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Newsletter #844: The “Get Great Feedback” Issue

[Welcome back to the Damn, I Wish I’d Thought of That! newsletter. This is text of the great issue all of our email subscribers just received. Sign yourself up using the handy form on the right.]

One of the best ways to make better products and deliver better services is to get honest opinions of them. But getting great feedback requires more than putting up a comment box. How some great brands are doing it:

1. With product roasts
2. With billboards
3. With bacon
4. Check it out: Doodle.ly

1. With product roasts

Giving feedback can sometimes be just as hard as receiving it — especially when it’s feedback on the work of your friends and co-workers. At 37signals, they’ve been able to overcome this hesitation with a product roast. At their employee get-together, everyone takes turns getting up in front of their peers to take jabs at quirks and errors in the company’s products. Bugs they hadn’t got around to fixing because customers hadn’t complained yet suddenly stand out as multiple people bring them up. Instead of feeling bad about pointing out flaws, this goofy roast helps it become part of everyone’s job.

The lesson: Few people know a product as well as those that work on them every day. Your job is to make it easy and inviting for them to point out what’s broken — before a customer does.

Learn more: 37signals

2. With billboards

You get better feedback when your reviewers know you’re listening to the good, the bad, and the oh-man-this-is-awful reviews. Domino’s is becoming known for their commitment to seeking open and honest customer feedback. So much so, they’re streaming unfiltered comments across their Times Square billboard. Each customer whose feedback is featured also gets sent a video of it scrolling across the billboard. It’s a concept that works on multiple levels: Customers are more likely to give honest feedback (because Domino’s is clearly listening regardless of the sentiment), and the billboard becomes much more interesting for everyone who sees it.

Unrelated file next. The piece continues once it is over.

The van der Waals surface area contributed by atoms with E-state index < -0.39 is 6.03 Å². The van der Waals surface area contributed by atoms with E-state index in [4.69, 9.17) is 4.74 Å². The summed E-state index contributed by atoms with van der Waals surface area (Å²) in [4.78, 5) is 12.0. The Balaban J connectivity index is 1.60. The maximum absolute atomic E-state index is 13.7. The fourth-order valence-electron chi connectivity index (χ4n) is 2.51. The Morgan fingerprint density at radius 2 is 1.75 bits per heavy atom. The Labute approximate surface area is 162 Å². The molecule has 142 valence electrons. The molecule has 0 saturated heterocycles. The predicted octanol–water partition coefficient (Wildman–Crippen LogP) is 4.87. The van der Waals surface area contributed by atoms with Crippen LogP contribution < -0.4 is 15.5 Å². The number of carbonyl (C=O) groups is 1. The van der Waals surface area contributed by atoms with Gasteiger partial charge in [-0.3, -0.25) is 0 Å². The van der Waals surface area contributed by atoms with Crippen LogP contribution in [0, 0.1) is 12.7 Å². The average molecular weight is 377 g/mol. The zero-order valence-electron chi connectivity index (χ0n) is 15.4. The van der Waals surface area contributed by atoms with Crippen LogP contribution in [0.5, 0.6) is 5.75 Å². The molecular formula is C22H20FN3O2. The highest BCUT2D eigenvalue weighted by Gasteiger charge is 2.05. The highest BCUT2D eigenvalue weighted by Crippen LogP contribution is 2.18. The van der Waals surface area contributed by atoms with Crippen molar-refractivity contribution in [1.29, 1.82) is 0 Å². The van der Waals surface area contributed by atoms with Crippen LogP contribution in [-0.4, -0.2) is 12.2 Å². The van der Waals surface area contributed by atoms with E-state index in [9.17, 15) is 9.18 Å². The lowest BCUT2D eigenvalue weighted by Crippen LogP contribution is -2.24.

The lesson: Only honest, genuine reviews from real customers can help you make better products and earn the trust and respect of potential customers.

Learn more: Mashable

3. With bacon

Loyal fans love the opportunity to sample new products, be beta testers, and give you feedback — especially if it involves bacon. Look to sandwich shop Potbelly for an example of how to do this. They recently emailed customers inviting them to a bacon taste test. They kept it simple for participants — just a few minutes, plenty of bacon, and a sandwich voucher for their time — but everyone who got the email forwarded it on to a few friends. All these fans were talking about the event (and that Potbelly had some new bacon), and all for something that most marketers would have quietly done with a focus group.

The lesson: If you get fans involved in the process, the testing and trial periods can be a fantastic opportunity to get people talking about the great new things you’re doing.

4. Check it out: Doodle.ly

Described as the Twitter of simple drawings, at Doodle.ly anyone can create a sketch and share it with the world.

Learn more: Doodle.ly

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